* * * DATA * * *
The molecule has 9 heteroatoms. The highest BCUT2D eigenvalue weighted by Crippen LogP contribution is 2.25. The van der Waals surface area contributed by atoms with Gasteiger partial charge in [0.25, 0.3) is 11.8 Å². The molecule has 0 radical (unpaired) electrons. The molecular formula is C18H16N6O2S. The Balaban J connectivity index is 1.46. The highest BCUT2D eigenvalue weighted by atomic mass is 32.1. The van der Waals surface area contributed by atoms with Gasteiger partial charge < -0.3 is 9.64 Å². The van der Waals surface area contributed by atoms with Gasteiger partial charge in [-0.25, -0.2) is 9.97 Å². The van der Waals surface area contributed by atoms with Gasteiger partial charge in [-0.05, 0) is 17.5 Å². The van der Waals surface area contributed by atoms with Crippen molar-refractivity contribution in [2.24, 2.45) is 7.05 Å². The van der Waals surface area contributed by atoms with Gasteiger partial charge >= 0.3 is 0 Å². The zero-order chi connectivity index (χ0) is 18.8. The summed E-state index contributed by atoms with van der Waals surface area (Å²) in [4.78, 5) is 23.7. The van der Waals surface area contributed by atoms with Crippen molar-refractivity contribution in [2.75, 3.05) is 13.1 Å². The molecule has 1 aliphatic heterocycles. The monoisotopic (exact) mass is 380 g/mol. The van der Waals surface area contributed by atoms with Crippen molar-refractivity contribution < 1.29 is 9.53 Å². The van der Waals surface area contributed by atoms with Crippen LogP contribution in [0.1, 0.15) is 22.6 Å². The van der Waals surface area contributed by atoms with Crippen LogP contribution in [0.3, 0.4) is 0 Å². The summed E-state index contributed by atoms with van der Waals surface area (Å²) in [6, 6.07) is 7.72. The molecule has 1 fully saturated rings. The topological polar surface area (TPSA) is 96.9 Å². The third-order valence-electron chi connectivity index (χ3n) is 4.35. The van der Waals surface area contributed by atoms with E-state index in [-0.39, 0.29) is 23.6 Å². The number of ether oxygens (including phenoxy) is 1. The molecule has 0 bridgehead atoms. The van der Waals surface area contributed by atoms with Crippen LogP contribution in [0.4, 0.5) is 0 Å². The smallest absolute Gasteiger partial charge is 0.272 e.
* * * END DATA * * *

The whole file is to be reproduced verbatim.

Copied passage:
The molecule has 9 heteroatoms. The highest BCUT2D eigenvalue weighted by Crippen LogP contribution is 2.25. The van der Waals surface area contributed by atoms with Gasteiger partial charge in [0.25, 0.3) is 11.8 Å². The molecule has 0 radical (unpaired) electrons. The molecular formula is C18H16N6O2S. The Balaban J connectivity index is 1.46. The highest BCUT2D eigenvalue weighted by atomic mass is 32.1. The van der Waals surface area contributed by atoms with Gasteiger partial charge < -0.3 is 9.64 Å². The van der Waals surface area contributed by atoms with Gasteiger partial charge in [-0.25, -0.2) is 9.97 Å². The van der Waals surface area contributed by atoms with Gasteiger partial charge in [-0.05, 0) is 17.5 Å². The van der Waals surface area contributed by atoms with Crippen molar-refractivity contribution in [2.24, 2.45) is 7.05 Å². The van der Waals surface area contributed by atoms with Gasteiger partial charge >= 0.3 is 0 Å². The zero-order chi connectivity index (χ0) is 18.8. The summed E-state index contributed by atoms with van der Waals surface area (Å²) in [4.78, 5) is 23.7. The van der Waals surface area contributed by atoms with Crippen molar-refractivity contribution in [2.75, 3.05) is 13.1 Å². The molecule has 1 aliphatic heterocycles. The monoisotopic (exact) mass is 380 g/mol. The van der Waals surface area contributed by atoms with Crippen molar-refractivity contribution < 1.29 is 9.53 Å². The van der Waals surface area contributed by atoms with Crippen LogP contribution in [0.1, 0.15) is 22.6 Å². The van der Waals surface area contributed by atoms with Crippen LogP contribution in [0.3, 0.4) is 0 Å². The summed E-state index contributed by atoms with van der Waals surface area (Å²) in [6, 6.07) is 7.72. The molecule has 1 fully saturated rings. The topological polar surface area (TPSA) is 96.9 Å². The third-order valence-electron chi connectivity index (χ3n) is 4.35. The van der Waals surface area contributed by atoms with E-state index in [-0.39, 0.29) is 23.6 Å². The number of ether oxygens (including phenoxy) is 1. The molecule has 0 bridgehead atoms. The van der Waals surface area contributed by atoms with Crippen LogP contribution in [0.4, 0.5) is 0 Å². The smallest absolute Gasteiger partial charge is 0.272 e.